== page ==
Ronny Reich

Mikveh from the upper city of Jerusalem. Discovered during Nahman Avigad’s excavations of the Jewish Quarter, the mikveh, or ritual bath, dates to the Second Temple period (second century B.C.E.–first century C.E.).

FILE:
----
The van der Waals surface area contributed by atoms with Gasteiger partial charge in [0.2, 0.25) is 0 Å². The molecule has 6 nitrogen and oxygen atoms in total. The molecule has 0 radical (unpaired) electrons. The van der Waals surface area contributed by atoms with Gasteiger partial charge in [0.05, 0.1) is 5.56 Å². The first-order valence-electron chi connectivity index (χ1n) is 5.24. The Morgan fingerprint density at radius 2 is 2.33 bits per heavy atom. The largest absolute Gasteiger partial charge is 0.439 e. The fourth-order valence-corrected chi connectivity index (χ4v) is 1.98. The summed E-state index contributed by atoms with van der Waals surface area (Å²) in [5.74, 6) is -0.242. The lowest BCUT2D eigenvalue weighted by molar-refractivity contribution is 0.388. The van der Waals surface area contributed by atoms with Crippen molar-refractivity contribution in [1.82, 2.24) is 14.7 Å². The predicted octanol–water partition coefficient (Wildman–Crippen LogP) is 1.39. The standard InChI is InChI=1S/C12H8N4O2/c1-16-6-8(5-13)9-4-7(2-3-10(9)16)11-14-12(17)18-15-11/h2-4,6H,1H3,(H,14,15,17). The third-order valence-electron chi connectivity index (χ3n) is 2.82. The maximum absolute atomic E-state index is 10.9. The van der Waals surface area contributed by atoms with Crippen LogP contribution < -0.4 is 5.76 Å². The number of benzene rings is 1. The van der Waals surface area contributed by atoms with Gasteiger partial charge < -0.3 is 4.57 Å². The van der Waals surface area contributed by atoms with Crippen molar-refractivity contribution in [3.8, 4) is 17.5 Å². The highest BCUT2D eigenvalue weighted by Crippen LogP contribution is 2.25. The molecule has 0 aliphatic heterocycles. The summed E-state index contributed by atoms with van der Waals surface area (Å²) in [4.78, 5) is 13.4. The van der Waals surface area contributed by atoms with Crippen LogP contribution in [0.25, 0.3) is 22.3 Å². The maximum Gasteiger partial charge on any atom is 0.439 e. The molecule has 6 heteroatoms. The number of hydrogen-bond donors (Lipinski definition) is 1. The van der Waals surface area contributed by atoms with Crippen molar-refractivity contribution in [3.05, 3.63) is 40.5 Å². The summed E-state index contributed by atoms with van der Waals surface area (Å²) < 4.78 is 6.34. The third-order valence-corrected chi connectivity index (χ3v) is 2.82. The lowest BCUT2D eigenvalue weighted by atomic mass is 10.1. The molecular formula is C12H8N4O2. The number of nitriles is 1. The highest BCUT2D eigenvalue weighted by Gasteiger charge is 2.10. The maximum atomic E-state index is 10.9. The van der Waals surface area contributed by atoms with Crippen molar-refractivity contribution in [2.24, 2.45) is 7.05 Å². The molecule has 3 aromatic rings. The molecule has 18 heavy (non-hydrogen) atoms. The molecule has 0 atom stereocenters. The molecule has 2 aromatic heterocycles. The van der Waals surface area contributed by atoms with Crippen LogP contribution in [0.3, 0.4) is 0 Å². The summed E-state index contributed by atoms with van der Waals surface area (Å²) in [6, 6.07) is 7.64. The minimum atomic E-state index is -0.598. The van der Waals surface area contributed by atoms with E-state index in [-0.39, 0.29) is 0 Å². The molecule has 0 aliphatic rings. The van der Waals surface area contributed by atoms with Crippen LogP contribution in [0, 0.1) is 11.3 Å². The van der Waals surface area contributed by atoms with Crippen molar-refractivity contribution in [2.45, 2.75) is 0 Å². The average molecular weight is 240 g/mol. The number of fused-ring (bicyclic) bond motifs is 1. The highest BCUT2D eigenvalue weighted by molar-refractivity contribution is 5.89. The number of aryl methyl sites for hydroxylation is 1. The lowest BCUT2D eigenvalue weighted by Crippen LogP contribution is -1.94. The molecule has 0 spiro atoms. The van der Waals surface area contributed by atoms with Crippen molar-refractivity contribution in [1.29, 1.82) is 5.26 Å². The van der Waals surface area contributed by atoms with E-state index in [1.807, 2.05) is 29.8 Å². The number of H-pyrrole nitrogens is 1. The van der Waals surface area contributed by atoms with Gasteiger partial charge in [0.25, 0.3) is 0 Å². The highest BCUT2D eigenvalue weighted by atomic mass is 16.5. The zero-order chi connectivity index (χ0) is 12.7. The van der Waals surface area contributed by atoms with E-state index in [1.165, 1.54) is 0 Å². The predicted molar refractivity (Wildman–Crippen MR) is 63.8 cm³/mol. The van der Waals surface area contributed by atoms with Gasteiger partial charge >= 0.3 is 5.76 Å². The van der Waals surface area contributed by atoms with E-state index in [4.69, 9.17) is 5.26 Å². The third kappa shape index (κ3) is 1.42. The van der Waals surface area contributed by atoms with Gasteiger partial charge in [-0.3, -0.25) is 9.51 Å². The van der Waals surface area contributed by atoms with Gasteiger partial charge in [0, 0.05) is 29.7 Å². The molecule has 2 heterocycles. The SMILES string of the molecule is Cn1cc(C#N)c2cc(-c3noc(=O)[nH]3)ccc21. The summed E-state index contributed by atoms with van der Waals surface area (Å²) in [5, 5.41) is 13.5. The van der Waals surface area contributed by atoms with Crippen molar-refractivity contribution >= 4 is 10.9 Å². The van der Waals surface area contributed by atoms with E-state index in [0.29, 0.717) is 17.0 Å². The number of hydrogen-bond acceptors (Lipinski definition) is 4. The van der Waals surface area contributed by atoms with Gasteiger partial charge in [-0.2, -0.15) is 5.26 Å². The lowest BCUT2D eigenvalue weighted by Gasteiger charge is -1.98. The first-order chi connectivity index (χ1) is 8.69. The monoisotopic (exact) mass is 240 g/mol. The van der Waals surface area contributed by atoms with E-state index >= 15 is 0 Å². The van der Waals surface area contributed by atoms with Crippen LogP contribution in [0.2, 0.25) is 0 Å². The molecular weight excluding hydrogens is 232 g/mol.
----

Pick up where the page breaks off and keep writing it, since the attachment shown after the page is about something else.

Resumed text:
Whether mikva’ot (plural) required an otzar, a smaller storage pool containing undrawn rainwater, is now the crux of a debate. Walter Zanger has claimed they did and argues that most of the many water installations discovered in ancient Israel—which do not include an otzar—could not therefore have been mikva’ot. Ronny Reich, of the Israel Antiquities Authority, responds in the accompanying article that an otzar was not required for a mikveh during the Second Temple period and asks: If the many ancient water installations are not mikva’ot, then what are they?